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Mitsero murders: Police chief orders second probe into handling of missing persons

May 2, 2019 at 1:22pm
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Police chief Zacharias Chrysostomou on Thursday ordered a second administrative inquiry to probe how police investigated the reported disappearance of a mother and her eight year daughter on September 30, 2016 and of a woman on December 13, 2017.

A suspected serial killer has told police he killed all three, put their bodies in suitcases and threw them at Kokkini Limni in Mitsero. One body has been recovered so far and a search is underway for the other two at that location.

The suspect, a 35 year old Greek Cypriot army officer, has reportedly confessed to killing five women and two children.

An administrative inquiry is already underway on how police handled the disappearance of Marry Rose Tubierco — whose body was discovered in an abandoned mine shaft at Mitsero on April 14, and of her six year old daughter Sierra whose body, the suspect says he threw in a lake at Xyliatou. Authorities are still looking for her body.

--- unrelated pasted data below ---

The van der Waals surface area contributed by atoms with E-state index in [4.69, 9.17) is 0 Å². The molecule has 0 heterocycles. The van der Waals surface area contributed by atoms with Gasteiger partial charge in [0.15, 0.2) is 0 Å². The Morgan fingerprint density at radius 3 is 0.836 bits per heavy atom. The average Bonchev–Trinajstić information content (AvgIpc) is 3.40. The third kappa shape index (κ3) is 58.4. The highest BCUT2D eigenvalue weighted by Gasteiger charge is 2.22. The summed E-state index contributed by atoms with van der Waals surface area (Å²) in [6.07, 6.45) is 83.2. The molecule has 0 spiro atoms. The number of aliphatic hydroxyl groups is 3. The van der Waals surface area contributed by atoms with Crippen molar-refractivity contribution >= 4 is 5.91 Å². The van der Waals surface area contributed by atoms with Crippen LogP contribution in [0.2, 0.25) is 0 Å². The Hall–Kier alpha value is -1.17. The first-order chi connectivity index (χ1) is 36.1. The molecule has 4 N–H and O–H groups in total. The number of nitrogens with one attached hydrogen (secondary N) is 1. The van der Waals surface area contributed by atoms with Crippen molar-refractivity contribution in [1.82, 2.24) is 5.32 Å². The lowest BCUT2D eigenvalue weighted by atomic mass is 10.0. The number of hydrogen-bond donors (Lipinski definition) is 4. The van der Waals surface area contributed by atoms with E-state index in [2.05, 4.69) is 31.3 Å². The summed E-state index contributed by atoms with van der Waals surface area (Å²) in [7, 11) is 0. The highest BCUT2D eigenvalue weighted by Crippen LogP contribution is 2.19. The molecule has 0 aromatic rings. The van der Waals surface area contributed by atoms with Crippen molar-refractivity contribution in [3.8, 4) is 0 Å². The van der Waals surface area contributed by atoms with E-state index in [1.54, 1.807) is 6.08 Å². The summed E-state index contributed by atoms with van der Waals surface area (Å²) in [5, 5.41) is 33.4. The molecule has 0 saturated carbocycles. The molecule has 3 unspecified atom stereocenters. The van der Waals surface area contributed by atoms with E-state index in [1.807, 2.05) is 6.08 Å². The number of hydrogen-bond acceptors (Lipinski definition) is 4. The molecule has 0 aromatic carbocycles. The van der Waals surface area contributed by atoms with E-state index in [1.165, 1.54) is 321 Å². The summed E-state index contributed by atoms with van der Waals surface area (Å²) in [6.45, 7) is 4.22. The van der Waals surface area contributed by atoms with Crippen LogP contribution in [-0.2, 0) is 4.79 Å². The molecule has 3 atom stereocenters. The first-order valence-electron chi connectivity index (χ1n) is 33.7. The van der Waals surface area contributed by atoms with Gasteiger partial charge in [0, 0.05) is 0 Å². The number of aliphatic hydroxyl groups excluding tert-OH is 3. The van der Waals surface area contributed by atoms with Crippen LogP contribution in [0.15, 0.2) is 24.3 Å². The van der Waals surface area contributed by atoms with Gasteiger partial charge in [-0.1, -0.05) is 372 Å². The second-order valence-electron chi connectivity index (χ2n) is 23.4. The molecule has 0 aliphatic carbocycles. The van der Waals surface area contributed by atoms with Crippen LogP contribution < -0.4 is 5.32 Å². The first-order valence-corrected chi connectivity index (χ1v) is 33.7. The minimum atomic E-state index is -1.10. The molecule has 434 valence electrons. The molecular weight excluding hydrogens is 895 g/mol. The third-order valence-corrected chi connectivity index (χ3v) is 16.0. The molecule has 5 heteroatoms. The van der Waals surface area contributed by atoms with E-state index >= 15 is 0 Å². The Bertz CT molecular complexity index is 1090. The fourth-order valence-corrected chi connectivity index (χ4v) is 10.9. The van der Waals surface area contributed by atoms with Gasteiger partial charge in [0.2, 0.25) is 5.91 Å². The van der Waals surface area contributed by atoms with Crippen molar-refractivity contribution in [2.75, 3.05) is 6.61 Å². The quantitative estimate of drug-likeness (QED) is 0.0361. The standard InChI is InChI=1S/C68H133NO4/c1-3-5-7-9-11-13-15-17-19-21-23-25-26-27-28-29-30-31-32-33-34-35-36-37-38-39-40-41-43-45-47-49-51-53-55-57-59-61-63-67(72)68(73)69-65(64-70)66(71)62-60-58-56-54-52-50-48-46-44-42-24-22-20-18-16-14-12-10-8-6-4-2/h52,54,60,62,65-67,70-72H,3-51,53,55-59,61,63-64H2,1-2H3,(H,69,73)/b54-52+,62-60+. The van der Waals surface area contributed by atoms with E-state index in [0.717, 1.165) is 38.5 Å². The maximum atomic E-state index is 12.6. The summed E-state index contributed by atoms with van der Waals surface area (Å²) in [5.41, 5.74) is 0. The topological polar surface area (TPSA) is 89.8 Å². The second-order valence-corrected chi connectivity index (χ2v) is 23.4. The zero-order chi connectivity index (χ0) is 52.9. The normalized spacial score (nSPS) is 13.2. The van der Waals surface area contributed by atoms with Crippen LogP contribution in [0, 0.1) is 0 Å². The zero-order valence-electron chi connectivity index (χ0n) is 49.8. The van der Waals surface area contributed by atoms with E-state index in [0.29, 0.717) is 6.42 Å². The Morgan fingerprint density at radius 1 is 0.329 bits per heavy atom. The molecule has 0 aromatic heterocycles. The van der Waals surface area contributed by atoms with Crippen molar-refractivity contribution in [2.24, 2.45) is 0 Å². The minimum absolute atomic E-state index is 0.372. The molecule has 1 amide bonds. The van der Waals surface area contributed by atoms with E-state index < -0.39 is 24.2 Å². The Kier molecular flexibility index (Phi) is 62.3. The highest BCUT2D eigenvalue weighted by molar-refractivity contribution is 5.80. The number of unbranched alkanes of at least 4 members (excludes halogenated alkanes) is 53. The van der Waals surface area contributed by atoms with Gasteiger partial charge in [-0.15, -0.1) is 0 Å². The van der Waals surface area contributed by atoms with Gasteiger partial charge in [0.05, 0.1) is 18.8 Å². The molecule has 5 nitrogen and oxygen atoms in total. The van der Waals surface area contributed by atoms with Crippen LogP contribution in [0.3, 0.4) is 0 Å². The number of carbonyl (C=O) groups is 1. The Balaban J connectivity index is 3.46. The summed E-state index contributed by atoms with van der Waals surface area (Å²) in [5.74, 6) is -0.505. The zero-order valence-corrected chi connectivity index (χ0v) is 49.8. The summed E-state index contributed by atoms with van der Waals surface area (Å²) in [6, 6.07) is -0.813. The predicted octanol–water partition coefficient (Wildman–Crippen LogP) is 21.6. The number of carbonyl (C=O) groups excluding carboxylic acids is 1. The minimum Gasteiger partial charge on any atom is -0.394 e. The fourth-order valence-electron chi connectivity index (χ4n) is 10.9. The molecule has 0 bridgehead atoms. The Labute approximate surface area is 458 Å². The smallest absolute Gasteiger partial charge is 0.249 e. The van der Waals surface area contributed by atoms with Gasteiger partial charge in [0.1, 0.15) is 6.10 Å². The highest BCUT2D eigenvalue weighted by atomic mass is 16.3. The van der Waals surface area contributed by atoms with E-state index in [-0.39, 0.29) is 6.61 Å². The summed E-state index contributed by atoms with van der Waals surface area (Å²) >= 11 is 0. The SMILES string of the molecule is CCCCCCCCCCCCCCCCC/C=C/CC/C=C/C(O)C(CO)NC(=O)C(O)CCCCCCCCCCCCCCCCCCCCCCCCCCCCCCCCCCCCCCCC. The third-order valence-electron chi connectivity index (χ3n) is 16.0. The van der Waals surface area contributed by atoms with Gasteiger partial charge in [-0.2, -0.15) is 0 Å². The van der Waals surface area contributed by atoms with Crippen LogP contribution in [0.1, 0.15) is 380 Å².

Speaking to the press, police spokesman Andreas Angelides said the committee would look at whether there was dereliction of duty in investigating the cases of the disappeared women and children.

He said the findings will be completed next week and sent to the attorney general to decide on the next steps.

Police have come under fire over their failure to properly look for the women and children. They note that the victims had left their personal belongings and money at home, and never informed anyone they planned to leave.

Friends who contacted police regarding their search for the missing women were told that they had probably crossed the Green Line.

Justice Minister Ionas Nicolaou resigned over the case on Thursday even though he said he had no personal responsibility for or involvement in police investigations.

He has also said he will ask for the Independent Police Complaints Commission to investigate as there appear to be failings in the search for the seven.

He also said it was unfair to blame the government or the minister as he does not and should not get involved in police investigations.

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